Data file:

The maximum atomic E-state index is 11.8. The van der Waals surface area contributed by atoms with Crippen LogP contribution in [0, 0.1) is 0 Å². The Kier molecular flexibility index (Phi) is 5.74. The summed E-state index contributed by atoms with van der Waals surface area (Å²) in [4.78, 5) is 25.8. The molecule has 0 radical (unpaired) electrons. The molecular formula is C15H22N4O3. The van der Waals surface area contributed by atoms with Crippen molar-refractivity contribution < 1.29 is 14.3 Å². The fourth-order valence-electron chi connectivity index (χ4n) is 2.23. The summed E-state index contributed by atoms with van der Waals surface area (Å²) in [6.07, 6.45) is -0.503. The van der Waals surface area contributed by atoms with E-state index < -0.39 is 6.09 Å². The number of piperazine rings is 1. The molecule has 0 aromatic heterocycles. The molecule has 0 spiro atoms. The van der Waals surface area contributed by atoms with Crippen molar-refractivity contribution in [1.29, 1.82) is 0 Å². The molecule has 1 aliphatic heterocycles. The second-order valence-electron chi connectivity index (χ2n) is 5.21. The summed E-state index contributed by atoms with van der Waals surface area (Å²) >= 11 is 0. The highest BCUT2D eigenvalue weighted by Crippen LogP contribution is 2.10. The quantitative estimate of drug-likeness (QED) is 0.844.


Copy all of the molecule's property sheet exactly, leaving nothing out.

The maximum atomic E-state index is 11.8. The van der Waals surface area contributed by atoms with Crippen LogP contribution in [0, 0.1) is 0 Å². The Kier molecular flexibility index (Phi) is 5.74. The summed E-state index contributed by atoms with van der Waals surface area (Å²) in [4.78, 5) is 25.8. The molecule has 0 radical (unpaired) electrons. The molecular formula is C15H22N4O3. The van der Waals surface area contributed by atoms with Crippen molar-refractivity contribution < 1.29 is 14.3 Å². The fourth-order valence-electron chi connectivity index (χ4n) is 2.23. The summed E-state index contributed by atoms with van der Waals surface area (Å²) in [6.07, 6.45) is -0.503. The van der Waals surface area contributed by atoms with E-state index < -0.39 is 6.09 Å². The number of piperazine rings is 1. The molecule has 0 aromatic heterocycles. The molecule has 0 spiro atoms. The van der Waals surface area contributed by atoms with Crippen molar-refractivity contribution in [1.29, 1.82) is 0 Å². The molecule has 1 aliphatic heterocycles. The second-order valence-electron chi connectivity index (χ2n) is 5.21. The summed E-state index contributed by atoms with van der Waals surface area (Å²) >= 11 is 0. The highest BCUT2D eigenvalue weighted by Crippen LogP contribution is 2.10. The quantitative estimate of drug-likeness (QED) is 0.844.